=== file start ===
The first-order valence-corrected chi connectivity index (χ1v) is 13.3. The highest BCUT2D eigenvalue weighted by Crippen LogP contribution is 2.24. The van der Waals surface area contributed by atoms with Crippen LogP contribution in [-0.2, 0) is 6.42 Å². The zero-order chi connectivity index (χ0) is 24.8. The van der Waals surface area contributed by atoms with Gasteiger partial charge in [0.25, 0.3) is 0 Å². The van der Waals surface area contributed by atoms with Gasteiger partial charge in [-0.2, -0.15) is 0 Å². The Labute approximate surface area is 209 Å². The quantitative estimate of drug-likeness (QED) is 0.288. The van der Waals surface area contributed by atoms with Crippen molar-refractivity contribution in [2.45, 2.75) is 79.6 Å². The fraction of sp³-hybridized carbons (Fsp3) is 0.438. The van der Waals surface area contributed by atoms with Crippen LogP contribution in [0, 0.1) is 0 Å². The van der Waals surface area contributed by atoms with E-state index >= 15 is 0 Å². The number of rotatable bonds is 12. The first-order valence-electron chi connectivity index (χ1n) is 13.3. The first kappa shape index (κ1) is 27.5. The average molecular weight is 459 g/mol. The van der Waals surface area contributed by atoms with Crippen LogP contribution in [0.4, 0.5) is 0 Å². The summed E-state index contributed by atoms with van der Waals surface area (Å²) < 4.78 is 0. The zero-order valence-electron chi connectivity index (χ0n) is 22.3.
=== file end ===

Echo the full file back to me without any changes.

The first-order valence-corrected chi connectivity index (χ1v) is 13.3. The highest BCUT2D eigenvalue weighted by Crippen LogP contribution is 2.24. The van der Waals surface area contributed by atoms with Crippen LogP contribution in [-0.2, 0) is 6.42 Å². The zero-order chi connectivity index (χ0) is 24.8. The van der Waals surface area contributed by atoms with Gasteiger partial charge in [0.25, 0.3) is 0 Å². The van der Waals surface area contributed by atoms with Gasteiger partial charge in [-0.2, -0.15) is 0 Å². The Labute approximate surface area is 209 Å². The quantitative estimate of drug-likeness (QED) is 0.288. The van der Waals surface area contributed by atoms with Crippen molar-refractivity contribution in [2.45, 2.75) is 79.6 Å². The fraction of sp³-hybridized carbons (Fsp3) is 0.438. The van der Waals surface area contributed by atoms with Crippen LogP contribution in [0, 0.1) is 0 Å². The van der Waals surface area contributed by atoms with E-state index >= 15 is 0 Å². The number of rotatable bonds is 12. The first-order valence-electron chi connectivity index (χ1n) is 13.3. The first kappa shape index (κ1) is 27.5. The average molecular weight is 459 g/mol. The van der Waals surface area contributed by atoms with Crippen LogP contribution in [0.4, 0.5) is 0 Å². The summed E-state index contributed by atoms with van der Waals surface area (Å²) < 4.78 is 0. The zero-order valence-electron chi connectivity index (χ0n) is 22.3.